Oakland A's: 5 People Who Will Benefit from Manny Ramirez

Erik Reitmeyer@@reity9690Contributor IIIMarch 21, 2012

Oakland A's: 5 People Who Will Benefit from Manny Ramirez

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    Manny Ramirez has been a member of the Oakland Athletics for just over a month now, and all seems to be going well. There have been no dubious reports surrounding Ramirez, he's taken on a mentor role with some of the younger players and his bat is finally starting to come around.

    Assuming things continue the way they are, Ramirez may actually end up being a force for good, which would be a first for him. If he stays true to his word, then there's no reason why Ramirez can't be a great addition to the A's organization.

    His impact can be felt not only on the field, but off it as well. Ramirez is much more than just a 12-time All-Star. He brings a presence that will transcend the diamond, reaching the clubhouse and fan-base. If nothing else, Ramirez has people talking about A's baseball again, and that in itself is an accomplishment for a team in midst of another rebuilding period. 

    Here are five people whom Ramirez will help in the 2012 season.  

Yoenis Cespedes

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    So far this spring, Ramirez and Yoenis Cespedes have reportedly been inseparable. Some might worry that Ramirez, with his questionable reputation, would be a poor mentor for Cespedes, who like Ramirez has been known to be a bit flashy.

    Regardless of character though, Ramirez is just as good as anyone at understanding hitting. His experience and knowledge will make for an excellent example, allowing Cespedes to see first hand what is required to succeed in MLB.

    Cespedes will have a difficult time as it is adjusting to American culture, so having a teacher who's been there and seen it all will help immensely when it comes to adjusting to MLB pitchers. Being from Latin America, Ramirez will know exactly what Cespedes is experiencing, and will be able to help him on and off the field.

The No. 3 and 5 Hitters

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    One major flaw that has plagued the A's in recent years is the absence of a steady power bat in the middle of the lineup. Josh Willingham put up numbers last year that I'm sure shocked even Billy Beane, but that aspect of the A's lineup has been a constant carousel. Willingham left after one season with the club, proving to be just a stopgap like Matt Holliday.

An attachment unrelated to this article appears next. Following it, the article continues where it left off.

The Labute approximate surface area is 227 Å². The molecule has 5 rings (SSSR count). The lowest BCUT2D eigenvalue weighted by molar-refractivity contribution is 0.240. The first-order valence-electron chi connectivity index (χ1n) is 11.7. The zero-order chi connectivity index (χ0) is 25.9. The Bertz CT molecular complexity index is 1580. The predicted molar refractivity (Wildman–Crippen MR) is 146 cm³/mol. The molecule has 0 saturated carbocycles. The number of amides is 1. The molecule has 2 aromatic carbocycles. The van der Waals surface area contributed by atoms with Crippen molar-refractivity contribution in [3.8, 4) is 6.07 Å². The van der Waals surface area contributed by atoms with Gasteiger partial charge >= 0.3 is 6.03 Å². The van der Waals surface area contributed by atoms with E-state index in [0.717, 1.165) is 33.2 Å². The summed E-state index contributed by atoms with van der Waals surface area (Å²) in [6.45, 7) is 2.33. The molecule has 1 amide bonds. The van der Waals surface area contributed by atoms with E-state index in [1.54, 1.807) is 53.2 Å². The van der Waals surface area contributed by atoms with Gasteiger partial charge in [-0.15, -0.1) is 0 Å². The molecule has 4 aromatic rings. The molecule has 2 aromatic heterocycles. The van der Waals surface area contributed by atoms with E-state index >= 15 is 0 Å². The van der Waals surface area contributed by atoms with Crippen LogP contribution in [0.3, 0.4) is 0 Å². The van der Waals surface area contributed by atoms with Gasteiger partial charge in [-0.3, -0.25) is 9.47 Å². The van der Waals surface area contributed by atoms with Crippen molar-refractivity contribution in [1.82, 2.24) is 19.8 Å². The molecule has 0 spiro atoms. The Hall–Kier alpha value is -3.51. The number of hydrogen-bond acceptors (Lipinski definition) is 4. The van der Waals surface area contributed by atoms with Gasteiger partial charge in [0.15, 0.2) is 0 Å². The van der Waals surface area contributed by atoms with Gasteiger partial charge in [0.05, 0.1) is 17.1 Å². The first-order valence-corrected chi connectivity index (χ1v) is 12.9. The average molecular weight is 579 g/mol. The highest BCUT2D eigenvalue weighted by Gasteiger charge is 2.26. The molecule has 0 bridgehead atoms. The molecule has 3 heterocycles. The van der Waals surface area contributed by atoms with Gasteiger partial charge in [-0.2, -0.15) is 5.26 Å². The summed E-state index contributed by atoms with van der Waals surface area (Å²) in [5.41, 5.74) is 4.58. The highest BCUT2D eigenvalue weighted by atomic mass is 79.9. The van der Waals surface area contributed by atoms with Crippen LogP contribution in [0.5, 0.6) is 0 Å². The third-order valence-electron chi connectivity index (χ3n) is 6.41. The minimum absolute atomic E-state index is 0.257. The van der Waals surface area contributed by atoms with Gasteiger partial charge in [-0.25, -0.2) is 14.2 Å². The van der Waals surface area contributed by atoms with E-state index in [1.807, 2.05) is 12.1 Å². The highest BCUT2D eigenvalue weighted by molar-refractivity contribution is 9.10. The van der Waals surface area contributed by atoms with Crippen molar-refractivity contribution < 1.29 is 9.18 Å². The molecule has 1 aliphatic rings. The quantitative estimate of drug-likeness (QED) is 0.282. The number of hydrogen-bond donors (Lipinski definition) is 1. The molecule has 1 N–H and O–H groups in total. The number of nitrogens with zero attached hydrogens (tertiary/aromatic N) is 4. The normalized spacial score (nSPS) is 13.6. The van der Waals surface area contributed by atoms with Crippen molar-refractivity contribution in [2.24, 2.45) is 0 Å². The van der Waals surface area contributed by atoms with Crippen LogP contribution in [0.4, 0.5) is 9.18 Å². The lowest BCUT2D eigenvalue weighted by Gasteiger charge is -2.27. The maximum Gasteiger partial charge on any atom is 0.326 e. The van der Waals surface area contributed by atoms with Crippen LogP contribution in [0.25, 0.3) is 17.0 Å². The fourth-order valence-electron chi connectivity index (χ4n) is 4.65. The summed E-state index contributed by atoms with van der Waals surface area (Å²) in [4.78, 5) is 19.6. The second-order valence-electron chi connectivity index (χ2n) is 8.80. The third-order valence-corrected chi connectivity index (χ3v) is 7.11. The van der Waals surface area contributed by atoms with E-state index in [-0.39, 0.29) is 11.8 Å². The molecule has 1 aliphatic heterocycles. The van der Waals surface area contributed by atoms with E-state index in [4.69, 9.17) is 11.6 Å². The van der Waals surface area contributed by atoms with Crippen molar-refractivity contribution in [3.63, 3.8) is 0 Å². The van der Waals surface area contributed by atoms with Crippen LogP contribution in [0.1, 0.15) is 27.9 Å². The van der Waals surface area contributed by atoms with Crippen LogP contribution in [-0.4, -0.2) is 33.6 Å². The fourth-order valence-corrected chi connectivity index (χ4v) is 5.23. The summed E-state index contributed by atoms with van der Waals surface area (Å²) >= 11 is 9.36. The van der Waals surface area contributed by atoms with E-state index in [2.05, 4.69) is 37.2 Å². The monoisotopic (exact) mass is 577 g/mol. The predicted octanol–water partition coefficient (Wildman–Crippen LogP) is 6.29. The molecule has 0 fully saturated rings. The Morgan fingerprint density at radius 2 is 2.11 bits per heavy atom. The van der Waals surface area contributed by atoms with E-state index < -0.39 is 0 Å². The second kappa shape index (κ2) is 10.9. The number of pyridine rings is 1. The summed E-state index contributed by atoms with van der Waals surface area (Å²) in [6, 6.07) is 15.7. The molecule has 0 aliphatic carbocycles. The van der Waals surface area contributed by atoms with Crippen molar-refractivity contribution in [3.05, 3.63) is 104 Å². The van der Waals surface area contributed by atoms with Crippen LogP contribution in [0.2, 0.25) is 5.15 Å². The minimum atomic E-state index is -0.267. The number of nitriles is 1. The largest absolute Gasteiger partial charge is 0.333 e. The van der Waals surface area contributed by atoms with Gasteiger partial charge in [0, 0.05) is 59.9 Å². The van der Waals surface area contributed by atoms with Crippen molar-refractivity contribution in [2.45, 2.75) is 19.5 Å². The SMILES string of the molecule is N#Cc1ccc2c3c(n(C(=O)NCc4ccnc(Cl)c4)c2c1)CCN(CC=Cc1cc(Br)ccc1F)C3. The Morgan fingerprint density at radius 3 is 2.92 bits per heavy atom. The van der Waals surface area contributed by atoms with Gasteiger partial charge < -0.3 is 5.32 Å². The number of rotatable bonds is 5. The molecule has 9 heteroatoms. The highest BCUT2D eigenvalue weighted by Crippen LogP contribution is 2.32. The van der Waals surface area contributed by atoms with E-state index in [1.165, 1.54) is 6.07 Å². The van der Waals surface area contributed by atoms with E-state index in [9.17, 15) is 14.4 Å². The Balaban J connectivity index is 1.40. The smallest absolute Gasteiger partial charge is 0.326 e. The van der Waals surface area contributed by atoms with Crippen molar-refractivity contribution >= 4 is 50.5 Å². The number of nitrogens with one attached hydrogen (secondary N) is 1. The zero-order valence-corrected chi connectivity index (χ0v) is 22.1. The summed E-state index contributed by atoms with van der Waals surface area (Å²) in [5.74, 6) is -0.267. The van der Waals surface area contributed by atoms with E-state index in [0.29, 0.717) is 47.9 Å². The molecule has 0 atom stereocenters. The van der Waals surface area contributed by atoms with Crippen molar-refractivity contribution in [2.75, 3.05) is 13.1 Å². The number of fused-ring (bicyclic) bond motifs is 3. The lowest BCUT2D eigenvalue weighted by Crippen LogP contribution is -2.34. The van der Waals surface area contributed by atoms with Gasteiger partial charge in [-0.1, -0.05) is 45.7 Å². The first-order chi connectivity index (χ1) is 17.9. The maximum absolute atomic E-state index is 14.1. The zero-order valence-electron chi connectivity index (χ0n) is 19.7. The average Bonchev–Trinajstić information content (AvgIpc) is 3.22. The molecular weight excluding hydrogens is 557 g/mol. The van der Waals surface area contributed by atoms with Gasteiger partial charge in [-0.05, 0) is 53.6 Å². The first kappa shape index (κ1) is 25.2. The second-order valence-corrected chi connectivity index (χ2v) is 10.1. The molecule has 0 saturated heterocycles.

To replace Willingham, the A's first acquired Seth Smith from Colorado, then Cespedes and then finally Ramirez. What Ramirez will be able to do between those two, or whoever's in the five hole, is provide leverage.  

    Last year, no one in the A's lineup scared an opposing pitcher. Even when Holliday was with the club, his numbers greatly diminished due to a lack of protection in the lineup.  

    While in Oakland he hit .286 with 11 home runs in 346 at-bats. When he was with St. Louis, he hit .353, with 13 HRs in only 235 ABs while hitting behind Albert Pujols.

    Cespedes will benefit from having a proven hitter like Ramirez behind him and will be able to see better pitches. Then in the five hole, Smith or whoever it is will be in a position to drive those guys in once the pitcher has no opportunity to try and pitch around them.  

Bob Melvin

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    Ramirez also adds a level of depth to the A's lineup that has been nonexistent in recent years. This new-found flexibility to mix and match between the left-handed Smith and the right-handed Ramirez in the DH role will better help Melvin match up against that game's opposing pitcher.

    It also gives Melvin the luxury of being able to rotate players in the outfield, like the injury-prone Coco Crisp. Ramirez isn't expected to play much outfield this season, but if someone does go down then the A's aren't left with a gaping hole in the middle of their lineup.  

The Young Pitching Staff

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    One of Billy Beane's biggest initiatives when Trevor Cahill, Brett Anderson and Gio Gonzalez arrived in Oakland was to provide enough offensive support to help take pressure off of his young staff. It's safe to assume Beane feels the same way now as he did in 2009.

    After Brandon McCarthy and Bartolo Colon, the rest of the rotation will be full of young, unproven prospects. Dealing with major league hitters for the first time, it would certainly relieve any extra unneeded pressure if they weren't constantly pitching from behind. If Ramirez is the Ramirez of old, then combined with Cespedes, look for them to put up a lot more runs then they have in recent years. 

Billy Beane and Lew Wolff

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    Ramirez was a low-risk player for Beane to take a chance on. Signing him to only a minor league contract, the A's don't lose much if he doesn't perform come May 30.

    If Ramirez does perform well, however, Beane has just another trade chip at his disposal if he decides to go in that direction. Ramirez probably wouldn't bring back much, but it essentially would be like getting back a prospect for nothing.     

    From Lew Wolff's standpoint, Ramirez will fill a few more seats in the empty Coliseum and sell a few more jerseys on the team's website. His name alone will attract fans, and bring attention to a club that would otherwise be written off as irrelevant.